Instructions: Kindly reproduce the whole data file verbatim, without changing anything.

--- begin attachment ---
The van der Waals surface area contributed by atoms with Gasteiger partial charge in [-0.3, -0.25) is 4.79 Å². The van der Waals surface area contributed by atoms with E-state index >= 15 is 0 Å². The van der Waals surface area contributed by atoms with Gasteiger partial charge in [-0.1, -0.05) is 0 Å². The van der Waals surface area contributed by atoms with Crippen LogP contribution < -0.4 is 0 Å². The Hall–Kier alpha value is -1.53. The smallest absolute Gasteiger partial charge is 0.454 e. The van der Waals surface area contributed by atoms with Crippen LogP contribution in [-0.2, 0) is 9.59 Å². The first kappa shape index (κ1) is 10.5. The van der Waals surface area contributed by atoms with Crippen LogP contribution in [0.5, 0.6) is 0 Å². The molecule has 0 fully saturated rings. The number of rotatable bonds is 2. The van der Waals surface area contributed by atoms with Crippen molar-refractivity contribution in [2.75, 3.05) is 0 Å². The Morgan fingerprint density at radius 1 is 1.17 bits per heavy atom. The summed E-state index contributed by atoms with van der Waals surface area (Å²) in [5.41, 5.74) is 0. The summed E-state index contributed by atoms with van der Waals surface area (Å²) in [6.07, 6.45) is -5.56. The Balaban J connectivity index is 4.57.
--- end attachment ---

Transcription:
The van der Waals surface area contributed by atoms with Gasteiger partial charge in [-0.3, -0.25) is 4.79 Å². The van der Waals surface area contributed by atoms with E-state index >= 15 is 0 Å². The van der Waals surface area contributed by atoms with Gasteiger partial charge in [-0.1, -0.05) is 0 Å². The van der Waals surface area contributed by atoms with Crippen LogP contribution < -0.4 is 0 Å². The Hall–Kier alpha value is -1.53. The smallest absolute Gasteiger partial charge is 0.454 e. The van der Waals surface area contributed by atoms with Crippen LogP contribution in [-0.2, 0) is 9.59 Å². The first kappa shape index (κ1) is 10.5. The van der Waals surface area contributed by atoms with Crippen LogP contribution in [0.5, 0.6) is 0 Å². The molecule has 0 fully saturated rings. The number of rotatable bonds is 2. The van der Waals surface area contributed by atoms with Crippen molar-refractivity contribution in [2.75, 3.05) is 0 Å². The Morgan fingerprint density at radius 1 is 1.17 bits per heavy atom. The summed E-state index contributed by atoms with van der Waals surface area (Å²) in [5.41, 5.74) is 0. The summed E-state index contributed by atoms with van der Waals surface area (Å²) in [6.07, 6.45) is -5.56. The Balaban J connectivity index is 4.57.